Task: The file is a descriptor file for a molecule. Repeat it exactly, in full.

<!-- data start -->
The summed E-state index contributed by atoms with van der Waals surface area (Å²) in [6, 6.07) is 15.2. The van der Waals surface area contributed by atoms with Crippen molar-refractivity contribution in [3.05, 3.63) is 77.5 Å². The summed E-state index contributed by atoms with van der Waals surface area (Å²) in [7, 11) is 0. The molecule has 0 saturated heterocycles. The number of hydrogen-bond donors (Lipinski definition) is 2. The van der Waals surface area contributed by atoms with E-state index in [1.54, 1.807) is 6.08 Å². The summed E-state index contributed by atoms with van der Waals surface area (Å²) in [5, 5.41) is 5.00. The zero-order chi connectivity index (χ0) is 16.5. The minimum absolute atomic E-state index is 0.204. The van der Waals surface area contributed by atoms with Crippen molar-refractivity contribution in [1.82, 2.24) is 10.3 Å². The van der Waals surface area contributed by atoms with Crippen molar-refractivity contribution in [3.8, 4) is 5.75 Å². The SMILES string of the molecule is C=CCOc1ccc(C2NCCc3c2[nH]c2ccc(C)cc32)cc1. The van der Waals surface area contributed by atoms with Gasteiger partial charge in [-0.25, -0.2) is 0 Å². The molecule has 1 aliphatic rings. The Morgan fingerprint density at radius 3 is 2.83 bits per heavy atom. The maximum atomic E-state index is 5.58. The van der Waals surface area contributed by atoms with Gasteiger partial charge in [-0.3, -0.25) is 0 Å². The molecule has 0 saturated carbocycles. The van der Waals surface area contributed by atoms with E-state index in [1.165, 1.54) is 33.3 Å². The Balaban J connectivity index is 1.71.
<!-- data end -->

The summed E-state index contributed by atoms with van der Waals surface area (Å²) in [6, 6.07) is 15.2. The van der Waals surface area contributed by atoms with Crippen molar-refractivity contribution in [3.05, 3.63) is 77.5 Å². The summed E-state index contributed by atoms with van der Waals surface area (Å²) in [7, 11) is 0. The molecule has 0 saturated heterocycles. The number of hydrogen-bond donors (Lipinski definition) is 2. The van der Waals surface area contributed by atoms with E-state index in [1.54, 1.807) is 6.08 Å². The summed E-state index contributed by atoms with van der Waals surface area (Å²) in [5, 5.41) is 5.00. The zero-order chi connectivity index (χ0) is 16.5. The minimum absolute atomic E-state index is 0.204. The van der Waals surface area contributed by atoms with Crippen molar-refractivity contribution in [1.82, 2.24) is 10.3 Å². The van der Waals surface area contributed by atoms with Crippen molar-refractivity contribution in [3.8, 4) is 5.75 Å². The SMILES string of the molecule is C=CCOc1ccc(C2NCCc3c2[nH]c2ccc(C)cc32)cc1. The van der Waals surface area contributed by atoms with Gasteiger partial charge in [-0.25, -0.2) is 0 Å². The molecule has 1 aliphatic rings. The Morgan fingerprint density at radius 3 is 2.83 bits per heavy atom. The maximum atomic E-state index is 5.58. The van der Waals surface area contributed by atoms with Gasteiger partial charge in [-0.3, -0.25) is 0 Å². The molecule has 0 saturated carbocycles. The van der Waals surface area contributed by atoms with E-state index in [1.165, 1.54) is 33.3 Å². The Balaban J connectivity index is 1.71.